Part II. Individual Case Services
A. Individuals served
5
8
13
0
6
B. Problem areas
0
3
4
4
0
2
0
0
C. Intervention Strategies for closed cases
1
0
6
0
0
0
7
D. Reasons for closing individuals' case files
1
5
0
0
0
1
0
0
0
0
0
0
N/A
E. Results achieved for individuals
0
0
1
0
0
3
0
3
0
0
N/A
Part III. Program Data
A. Age
1
2
5
3
2
13
B. Gender
7
6
13
C. Race/ethnicity of Individuals Served
1
1
0
3
0
6
1
1
D. Primary disabling condition of individuals served
1
1
0
0
0
1
4
0
1
0
0
1
0
0
0
0
0
0
0
0
3
0
0
0
0
1
0
0
0
0
0
0
0
0
13
E. Types of Individuals Served
7
0
5
0
1
0
Part IV. Systemic Activities and Litigation
A. Non-Litigation Systemic Activities
0
In March of 2020, DRCT’s Board of Directors made the decision to pursue new leadership for the agency moving forward. The Board concluded that DRCT can be more effective if it increases its legal capacity and focuses more on systemic issues that affect large numbers of people with disabilities. An interim Executive Director was hired, and the Board began a nationwide search for a permanent ED. DRCT underwent an internal reorganization moving our staff into issue-focused teams and refining our focus areas.

Most staff began to work remotely in late March. Members of administration worked diligently to ensure that safety precautions and procedures were in place throughout the duration of the pandemic. Most staff continue to work remotely but are available by phone, email, video or U.S. Mail. In-person appointments may be scheduled when necessary with adherence to social distancing and safety precautions.

The Connecticut Client Assistance Program continued to address issues learned through participation on the State Rehabilitation Council (SRC) and the Bureau of Education and Services for the Blind Advisory Council. CAP also learned about issues facing vocational rehabilitation applicants and clients through acceptance of CAP cases and discussions with colleagues in Connecticut.

1. Bureau of Rehabilitation Services (BRS) and Bureau of Education and Services for the Blind (BESB) State Rehabilitation Council(s) (SRC) – The CAP Advocate was a member of both Advisory Councils during the 2020 fiscal year. Attendance at the meetings, provided the CAP with an opportunity to network with other agencies and individuals and share vocational rehabilitation experiences. The pandemic posed new challenges for the VR system in Connecticut. Improvements in pre-employment transition services for students in Connecticut were set to begin in the Fall of 2020 with the addition of 10 staff trained by the State Education Resource Center (SERC). These educators were intended to provide the Pre-ETS services in schools in order to supplement the work of the Level-Up counselors with their knowledge of teaching methods and developmentally appropriate curriculums.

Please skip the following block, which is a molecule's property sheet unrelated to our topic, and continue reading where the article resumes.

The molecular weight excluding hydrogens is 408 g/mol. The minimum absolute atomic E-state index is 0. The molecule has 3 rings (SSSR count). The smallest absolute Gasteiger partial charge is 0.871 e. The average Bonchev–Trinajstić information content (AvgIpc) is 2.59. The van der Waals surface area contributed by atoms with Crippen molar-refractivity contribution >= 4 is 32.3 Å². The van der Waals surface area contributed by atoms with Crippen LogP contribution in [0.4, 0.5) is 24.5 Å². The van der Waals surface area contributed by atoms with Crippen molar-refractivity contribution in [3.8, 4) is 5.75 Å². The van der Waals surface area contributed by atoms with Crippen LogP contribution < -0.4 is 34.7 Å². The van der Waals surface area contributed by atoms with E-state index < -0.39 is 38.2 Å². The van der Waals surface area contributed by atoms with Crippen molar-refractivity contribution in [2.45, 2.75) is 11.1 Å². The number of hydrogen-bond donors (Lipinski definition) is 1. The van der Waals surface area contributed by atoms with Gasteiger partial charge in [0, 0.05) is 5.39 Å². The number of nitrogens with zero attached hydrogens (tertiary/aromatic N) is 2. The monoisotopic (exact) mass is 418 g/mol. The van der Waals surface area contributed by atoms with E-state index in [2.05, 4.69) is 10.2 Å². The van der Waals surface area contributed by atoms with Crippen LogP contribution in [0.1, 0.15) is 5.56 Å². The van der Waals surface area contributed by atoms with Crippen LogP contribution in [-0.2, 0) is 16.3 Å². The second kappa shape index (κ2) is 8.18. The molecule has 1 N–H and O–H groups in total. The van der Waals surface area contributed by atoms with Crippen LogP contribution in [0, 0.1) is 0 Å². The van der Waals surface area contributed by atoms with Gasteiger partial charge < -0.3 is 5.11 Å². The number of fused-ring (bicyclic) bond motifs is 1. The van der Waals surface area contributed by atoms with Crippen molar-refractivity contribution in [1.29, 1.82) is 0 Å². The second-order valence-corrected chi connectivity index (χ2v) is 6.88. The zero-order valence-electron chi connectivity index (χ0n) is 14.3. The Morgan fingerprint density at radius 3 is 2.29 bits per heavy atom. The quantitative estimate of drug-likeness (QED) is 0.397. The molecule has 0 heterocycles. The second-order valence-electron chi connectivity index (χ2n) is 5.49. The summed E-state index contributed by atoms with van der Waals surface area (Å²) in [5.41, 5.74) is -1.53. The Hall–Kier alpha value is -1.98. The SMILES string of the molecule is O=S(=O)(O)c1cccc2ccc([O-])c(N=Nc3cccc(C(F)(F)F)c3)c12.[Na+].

The extent of the pandemic forced some CRP’s to reduce services or shut down temporarily. BRS has only 13 contracted Community Rehabilitation Providers (CRP) limiting choice for consumers across the state. The CAP advocate addressed the potential lapse in services for clients several times at SRC meetings. In September of 2020, the first CRP withdrew from its contract with BRS. SRC members were assured that VR was in the process of procuring contracts with other providers.

2. Roadmap to Competitive Integrated Employment – After discussion with community partners concerned about access to competitive employment, the CAP contracted with Washington Initiative for Supported Employment (WISE). The goal of the project will be for WISE to identify the current state of competitive integrated employment in Connecticut and provide methods that can engage stakeholders such as state agencies in building capacity for expanded competitive integrated employment opportunities. Our hope is to provide stakeholders with a roadmap to building a healthy system of supports in Connecticut that will improve outcomes for individuals often determined ineligible for VR services because they are found to be "not competitively employable".

3. BRS Systems Change project – CAP staff are requesting documents from BRS in order to gather information about issues and identify possible remedies for recurring client concerns within state vocational rehabilitation. Through individual advocacy, DRCT staff have identified areas such as eligibility determination, compliance with WIOA and lack of informed choice as barriers to employment for people accessing VR services. Concrete data is needed to understand whether or not these are widespread or isolated issues. During the 2021 fiscal year, DRCT will request information from BRS under the Freedom of Information Act.
B. Litigation
0
0
0
DRCT has no systemic litigation activities under CAP at this time.
Part V. Agency Information
A. Designated Agency
External-Protection and Advocacy agency
Disability Rights Connecticut
No
N/A
B. Staff Employed